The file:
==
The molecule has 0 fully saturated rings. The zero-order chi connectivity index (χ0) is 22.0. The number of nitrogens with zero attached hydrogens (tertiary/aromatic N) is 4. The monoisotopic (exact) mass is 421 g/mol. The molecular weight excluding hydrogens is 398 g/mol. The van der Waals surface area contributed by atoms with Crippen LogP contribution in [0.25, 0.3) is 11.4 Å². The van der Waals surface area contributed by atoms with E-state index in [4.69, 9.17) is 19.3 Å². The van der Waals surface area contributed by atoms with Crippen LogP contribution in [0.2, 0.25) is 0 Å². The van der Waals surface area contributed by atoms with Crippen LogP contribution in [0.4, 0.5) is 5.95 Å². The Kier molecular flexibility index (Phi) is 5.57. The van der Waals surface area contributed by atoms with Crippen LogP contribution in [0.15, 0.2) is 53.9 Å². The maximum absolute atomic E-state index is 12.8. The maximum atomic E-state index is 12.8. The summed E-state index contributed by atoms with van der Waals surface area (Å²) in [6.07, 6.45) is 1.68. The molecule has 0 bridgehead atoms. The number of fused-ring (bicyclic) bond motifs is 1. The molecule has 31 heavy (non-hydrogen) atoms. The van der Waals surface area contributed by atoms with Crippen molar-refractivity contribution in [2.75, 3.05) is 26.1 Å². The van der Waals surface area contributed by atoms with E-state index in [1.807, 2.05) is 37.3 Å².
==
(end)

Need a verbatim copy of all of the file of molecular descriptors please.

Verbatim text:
The molecule has 0 fully saturated rings. The zero-order chi connectivity index (χ0) is 22.0. The number of nitrogens with zero attached hydrogens (tertiary/aromatic N) is 4. The monoisotopic (exact) mass is 421 g/mol. The molecular weight excluding hydrogens is 398 g/mol. The van der Waals surface area contributed by atoms with Crippen LogP contribution in [0.25, 0.3) is 11.4 Å². The van der Waals surface area contributed by atoms with E-state index in [4.69, 9.17) is 19.3 Å². The van der Waals surface area contributed by atoms with Crippen LogP contribution in [0.2, 0.25) is 0 Å². The van der Waals surface area contributed by atoms with Crippen LogP contribution in [0.4, 0.5) is 5.95 Å². The Kier molecular flexibility index (Phi) is 5.57. The van der Waals surface area contributed by atoms with Crippen LogP contribution in [0.15, 0.2) is 53.9 Å². The maximum absolute atomic E-state index is 12.8. The maximum atomic E-state index is 12.8. The summed E-state index contributed by atoms with van der Waals surface area (Å²) in [6.07, 6.45) is 1.68. The molecule has 0 bridgehead atoms. The number of fused-ring (bicyclic) bond motifs is 1. The molecule has 31 heavy (non-hydrogen) atoms. The van der Waals surface area contributed by atoms with Crippen molar-refractivity contribution in [2.75, 3.05) is 26.1 Å². The van der Waals surface area contributed by atoms with E-state index in [1.807, 2.05) is 37.3 Å².